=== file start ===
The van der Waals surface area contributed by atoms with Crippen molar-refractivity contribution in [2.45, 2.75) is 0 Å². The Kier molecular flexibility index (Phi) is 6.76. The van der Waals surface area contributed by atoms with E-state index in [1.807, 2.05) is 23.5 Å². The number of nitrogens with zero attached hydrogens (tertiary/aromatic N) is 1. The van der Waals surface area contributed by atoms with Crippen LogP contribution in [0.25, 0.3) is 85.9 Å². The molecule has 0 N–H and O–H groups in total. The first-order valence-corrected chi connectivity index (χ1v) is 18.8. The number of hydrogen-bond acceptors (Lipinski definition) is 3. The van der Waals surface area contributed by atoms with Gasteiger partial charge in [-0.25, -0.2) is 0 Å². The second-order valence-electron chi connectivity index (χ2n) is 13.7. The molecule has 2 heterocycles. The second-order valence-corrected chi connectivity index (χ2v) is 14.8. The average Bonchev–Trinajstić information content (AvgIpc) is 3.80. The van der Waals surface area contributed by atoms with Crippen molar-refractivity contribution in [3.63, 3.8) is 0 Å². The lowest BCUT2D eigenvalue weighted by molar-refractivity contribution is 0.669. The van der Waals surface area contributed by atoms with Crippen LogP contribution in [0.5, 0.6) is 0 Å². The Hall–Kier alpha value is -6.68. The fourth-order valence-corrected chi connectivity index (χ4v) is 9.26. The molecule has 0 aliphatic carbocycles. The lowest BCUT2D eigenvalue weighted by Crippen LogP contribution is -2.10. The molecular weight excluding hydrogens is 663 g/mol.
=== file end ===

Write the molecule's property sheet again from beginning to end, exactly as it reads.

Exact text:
The van der Waals surface area contributed by atoms with Crippen molar-refractivity contribution in [2.45, 2.75) is 0 Å². The Kier molecular flexibility index (Phi) is 6.76. The van der Waals surface area contributed by atoms with E-state index in [1.807, 2.05) is 23.5 Å². The number of nitrogens with zero attached hydrogens (tertiary/aromatic N) is 1. The van der Waals surface area contributed by atoms with Crippen LogP contribution in [0.25, 0.3) is 85.9 Å². The molecule has 0 N–H and O–H groups in total. The first-order valence-corrected chi connectivity index (χ1v) is 18.8. The number of hydrogen-bond acceptors (Lipinski definition) is 3. The van der Waals surface area contributed by atoms with Gasteiger partial charge in [-0.25, -0.2) is 0 Å². The second-order valence-electron chi connectivity index (χ2n) is 13.7. The molecule has 2 heterocycles. The second-order valence-corrected chi connectivity index (χ2v) is 14.8. The average Bonchev–Trinajstić information content (AvgIpc) is 3.80. The van der Waals surface area contributed by atoms with Crippen molar-refractivity contribution in [3.63, 3.8) is 0 Å². The lowest BCUT2D eigenvalue weighted by molar-refractivity contribution is 0.669. The van der Waals surface area contributed by atoms with Crippen LogP contribution in [0.5, 0.6) is 0 Å². The Hall–Kier alpha value is -6.68. The fourth-order valence-corrected chi connectivity index (χ4v) is 9.26. The molecule has 0 aliphatic carbocycles. The lowest BCUT2D eigenvalue weighted by Crippen LogP contribution is -2.10. The molecular weight excluding hydrogens is 663 g/mol.